|7:09pm||Attendant calls Service Desk, is placed on hold; Service Desk returns and requires Attendant to walk through venue IT protocol; still no resolution|
|7:14pm||Service Desk dispatches an IT person following protocol failure|
|7:25pm||IT Person needs 11 minutes to finish resolving first issue and depart, then has a 10-minute walk to suite|
|7:35pm||IT arrives, runs diagnostics, can’t fix issue there: “Yep, need to go reboot that router!”|
|7:39pm||IT heads to nearest IT Closet, a 5-minute walk, plus a bathroom stop|
|7:47pm||IT Person reboots access point; access is restored; notifies Service Desk|
|7:50pm||Guest, a huge fan of the home team, remains unable to respond and angrily leaves arena to make calls|
|7:59pm||Service Desk reaches Attendant who then returns to suite to notify Suiteholder; Suiteholder and Guest’s significant other are beside themselves|
We asked why the dashboard and remote monitoring concepts didn’t exist in sports? Wolford, Mondale and Mahadevan all shrug with sly smiles when asked. There’s no good answer, but they’re really glad to be the first.
Mahadevan: “Every time we sit down–every team or stadium–they tell us, ‘We’ve wanted to build this for at least the last five years!”
“I was shocked [the sports venue space] was as wide open as it is,” adds Wolford.
It’s in the details
With Allianz Field launching as a paperless ticketing facility from Day One, special attention during planning was paid to the entry gates to make sure fans could easily connect to Wi-Fi to access their digital tickets. Atomic Data also staffed a display with staff to assist with the free Wi-Fi and answer any questions.
Over the course of the season, the most robust Wi-Fi network in MLS averaged 40 percent usage per game compared to the typical 20 percent.
The POS infrastructure handled more than 315,000 transactions and in-seat ordering was tested out successfully with more than 2,500 orders completed.
MNUFC and Atomic have earned numerous plaudits for their work in Allianz Field’s inaugural 2019 season. That includes MLS commissioner Don Garber calling the stadium “the standard” for all venues going forward.
In no small part part due to the success of Allianz Field, Atomic Data was retained last year by MLS FC Cincinnati ownership to provide IT scope and building owners rep services for their new West End Stadium, now under construction.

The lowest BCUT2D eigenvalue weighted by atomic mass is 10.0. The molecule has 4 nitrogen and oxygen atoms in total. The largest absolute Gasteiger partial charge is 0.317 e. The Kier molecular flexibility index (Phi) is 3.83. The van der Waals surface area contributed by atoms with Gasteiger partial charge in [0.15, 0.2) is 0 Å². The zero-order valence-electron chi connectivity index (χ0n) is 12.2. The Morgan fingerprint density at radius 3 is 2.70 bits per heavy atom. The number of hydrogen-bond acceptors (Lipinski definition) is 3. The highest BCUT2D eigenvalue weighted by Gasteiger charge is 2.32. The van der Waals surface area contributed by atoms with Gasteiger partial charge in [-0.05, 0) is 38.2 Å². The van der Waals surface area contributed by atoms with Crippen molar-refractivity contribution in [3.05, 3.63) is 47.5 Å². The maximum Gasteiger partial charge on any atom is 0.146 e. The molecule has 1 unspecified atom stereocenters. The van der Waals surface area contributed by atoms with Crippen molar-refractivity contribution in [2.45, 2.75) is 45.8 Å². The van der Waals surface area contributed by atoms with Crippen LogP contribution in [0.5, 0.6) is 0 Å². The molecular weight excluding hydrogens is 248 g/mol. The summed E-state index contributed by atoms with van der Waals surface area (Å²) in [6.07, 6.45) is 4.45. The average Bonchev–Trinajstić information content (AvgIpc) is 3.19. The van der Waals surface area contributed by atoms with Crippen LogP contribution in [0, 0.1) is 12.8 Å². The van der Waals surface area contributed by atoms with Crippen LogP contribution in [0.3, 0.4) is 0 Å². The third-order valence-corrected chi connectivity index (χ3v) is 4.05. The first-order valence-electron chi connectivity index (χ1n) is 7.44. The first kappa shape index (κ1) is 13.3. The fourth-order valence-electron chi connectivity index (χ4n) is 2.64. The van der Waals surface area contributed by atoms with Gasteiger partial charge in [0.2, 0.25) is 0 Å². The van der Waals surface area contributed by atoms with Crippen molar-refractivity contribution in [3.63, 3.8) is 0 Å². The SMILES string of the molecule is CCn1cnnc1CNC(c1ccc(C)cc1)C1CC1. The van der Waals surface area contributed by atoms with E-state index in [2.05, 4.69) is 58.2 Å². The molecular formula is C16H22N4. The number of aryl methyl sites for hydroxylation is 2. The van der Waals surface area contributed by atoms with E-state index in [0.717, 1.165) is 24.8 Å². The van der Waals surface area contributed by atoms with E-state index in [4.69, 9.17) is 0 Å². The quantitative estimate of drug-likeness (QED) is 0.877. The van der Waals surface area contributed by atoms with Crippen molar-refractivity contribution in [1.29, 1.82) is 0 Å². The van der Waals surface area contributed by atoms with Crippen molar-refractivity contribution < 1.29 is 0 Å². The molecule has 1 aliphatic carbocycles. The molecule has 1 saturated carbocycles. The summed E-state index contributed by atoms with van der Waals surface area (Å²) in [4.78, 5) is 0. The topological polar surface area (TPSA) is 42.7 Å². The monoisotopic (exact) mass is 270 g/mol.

When pressed on their impact for a client like FC Cincinnati, Atomic Data broke down proprietary numbers for TMR to verify saving millions of dollars compared to the original budget. How? By right-sizing infrastructure without compromising end user experience. That includes optimizing IDF/access control, data ports, security networks and A/V, as well as switching to a neutral host provider.
Another example (which again included allowing TMR a look at proprietary pricing details) includes a recent pitch to an NFL facility. By implementing the Atomic Monitoring System and remote management, the stadium’s existing IT support costs dropped from $318,000 to $173,000, a 46% reduction.
Wolford, a sports fan originally leery to get Atomic into sports ITaaS, is now fully on-board.
In a bit of fortuitous timing, Wolford formally launched Atomic’s sports stadia business unit, Game Day Technologies Group, this Jan before the pandemic took hold.
Focused on “bringing a holistic approach” to meet the various IT needs of both existing and new stadia, Wolford added staff with MLB team and sports marketing agency business development experience. The group immediately began aggressively reaching out to teams, venues, venue management companies and stadium design and construction firms.
Wolford says two facilities were dotting i’s and crossing t’s on agreements with Atomic Data when the pandemic paused everything in sports.
“We’re still working with them and we’ve let them know you don’t have to pay until when, not if, you host a game,” says Wolford. “In all, we’re working with about nine others right now.”
Still skeptical, we prodded, ‘Say a building jumps today to retrofit, it takes what–six to nine months–to implement a dashboard and remote monitoring?’
“We’re ready to deploy immediately,” promises Mahadevan. “From client approval, we can deliver in two to four weeks.”
Sounds like it makes sense to give Atomic Data’s Game Day Technologies team a call. MNUFC’s Wright agrees.
“You should be talking to Atomic.” Wright says he tells his peers. “They should try to replicate the relationship we have with them.”